Spiritually speaking, I am an Eagles fan. Obviously I think Donovan McNabb in his prime was a greater difference-maker at QB than Joe Flacco in his prime.
Yet I married a Ravens fan, and for the sake of sheer political survival I also watched and reported on all things Flacco since 2008.
Let me tell ya this— the careers of both “franchise QBs” have eerie similarities.
Although McNabb had much more natural mobility, both QBs were 1st-round draft picks, had cannon arms, eventually suffered similar injuries in their 11-year careers with the teams that drafted them, led their teams to awesome playoff runs and SB appearances in their first 5-6 years in the league, struggled a bit in their careers with reading defenses and creating pre-snap “deception” (per our GK Brizer, among others), never had premier receivers around them (with the exception of Terrell Owens temporarily for McNabb, and perhaps Steve Smith Sr. and Anquan Boldin temporarily for Flacco), and ultimately got traded by their teams for mid-round picks in favor of young guns in the wings (Kevin Kolb for Philly, Lamar Jackson for Baltimore).
Separated by a football generation (roughly 10 years), you could switch career stats and career paths in terms of W-L’s on these guys and the Roto folks would hardly notice the difference.
It made cap sense for the Eagles to trade McNabb to the Redskins in 2010, just as it does for the Ravens to trade Flacco to the Broncos. The Ravens have to be thrilled to get a (#5) 4th round pick for Flacco, who was out of their plans and likely to be released unless Baltimore found a trade partner. The situation is similar to what the Eagles executed with the McNabb trade to the Redskins in 2010, although McNabb scored higher in the draft-pick value. The Eagles got a 2nd-round pick for McNabb which ended up being Nate “The Skate” Allen. They also got a conditional 4th round pick in the 2011 draft, which was shipped to the Buccaneers in exchange for a pair of fourth-round picks, one in 2011 and one in 2012. With the 2011 pick, the Eagles selected linebacker Casey Matthews. The 2012 fourth-rounder was traded to the Texans for linebacker DeMeco Ryans.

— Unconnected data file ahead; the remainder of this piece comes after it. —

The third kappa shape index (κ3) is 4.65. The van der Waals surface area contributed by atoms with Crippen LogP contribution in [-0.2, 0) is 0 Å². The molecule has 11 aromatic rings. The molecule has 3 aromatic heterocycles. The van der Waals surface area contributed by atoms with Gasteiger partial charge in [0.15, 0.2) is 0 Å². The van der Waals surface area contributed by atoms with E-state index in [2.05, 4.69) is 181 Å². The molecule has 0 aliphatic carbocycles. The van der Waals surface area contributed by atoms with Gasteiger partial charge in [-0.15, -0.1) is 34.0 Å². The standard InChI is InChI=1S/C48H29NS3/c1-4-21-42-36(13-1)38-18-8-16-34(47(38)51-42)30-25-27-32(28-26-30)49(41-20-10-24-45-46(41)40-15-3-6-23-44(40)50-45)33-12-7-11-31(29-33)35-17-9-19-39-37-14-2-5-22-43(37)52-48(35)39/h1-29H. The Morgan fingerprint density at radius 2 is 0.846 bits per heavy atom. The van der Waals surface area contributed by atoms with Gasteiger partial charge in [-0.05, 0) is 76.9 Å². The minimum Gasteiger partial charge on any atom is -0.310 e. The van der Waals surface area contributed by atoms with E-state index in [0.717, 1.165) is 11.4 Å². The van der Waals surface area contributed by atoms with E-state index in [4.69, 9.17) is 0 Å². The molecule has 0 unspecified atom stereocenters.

Both veteran QBs were somewhat desperation acquisitions by the teams that traded for them. McNabb was seen as a stopgap by the Redskins in a very unstable time in Redskins QB history. Flacco’s arrival in Denver, just like Case Keenum’s a year ago, is not a long-term solution for the Broncos. Flacco turned 34 last month and lost his starting job after a hip injury this past season. Despite John Elway’s continued resistance to saying he is rebuilding, the Broncos eventually have to find a plan that goes beyond the upcoming season at QB.
If this trade for Flacco goes sideways like the trade for McNabb did for Washington, Elway may be the next veteran quarterback looking for a new job in the NFL next year.
Other similarities which occur to me as an observer of both McNabb and Flacco over the past 20 years is how at the end of their franchise-QB runs, they were more or less stuck with declining assets all around them. They had to “over-achieve” in order to achieve, if you know what I mean.
Patchwork was the word. Patch in a guard or a tackle here, a receiver or a running back there. It’s hard to look good at QB when you’re sacked 4 times, hurried 8 times, and your receivers drop the ball 6 times—as what happened to McNabb in his last game with the Eagles against Dallas in the 2009 playoffs.
Flacco was taking beatings like that too often in his final years with Baltimore. Other than the 2014 season he had with Gary Kubiak as his coordinator, Flacco was getting pounded in collapsing pockets more often than ~BROZ stocks up on frozen corndogs at COSTCO—which is an awful lot.
EYE also remember, in McNabb’s final game in 2009, the Eagles’ offensive line was overmatched by the quick front line of the Cowboys, featuring DT Jay Ratliff. McNabb was further assaulted by the outside pass rush of hybrid LBs like DeMarcus Ware, Bradie James and Anthony Spencer. It was a mess, and the same sort of stunts, loops and blitzes routinely rained down on Flacco the past few years, as the Ravens struggled to retain or recruit a cohesive offensive line.
Remember, McNabb was playing behind subs Nick Cole at center and Max Jean-Gilles at RG. Timing and spacing were completely out of whack. The result was McNabb on his back—a lot. And when he could remain upright, Dallas cornerbacks Mike Jenkins and Terence Newman had his primary receivers (DeSean Jackson and Jason Avant) completely covered and shut down.
Think on that a second—Jason Avant was McNabb’s #2 receiver. Joe Flacco would have loved any receiver half-as-good as Avant as his primary receiver after Boldin was traded in 2013 and Smith retired in 2016. The Ravens have simply been horrible at drafting impact wide receivers for over a decade.
Much like McNabb’s end-story, Flacco probably gives a few shining moments to his new team in Denver (which ominously features a porous offensive line) then just fades away. Hard to believe, looking back on it, but McNabb ended up being replaced by Rex Grossman in Washington. Then he was traded to Minnesota for his final swan song.
A similar fate awaits Joe Flacco, based upon John Elway’s recent record of post-Peyton-Manning QB replacements.
What’s interesting to observe for Eagles fans is how the trade of Joe Flacco to the Broncos might diminish the market value for Nick Foles. But as DUTCH RUBB says, it’s possibly more of an indicator that Foles is worth more, since Elway is notoriously cheap and the asking price on Foles is way higher than the price for Flacco ended up being in Denver.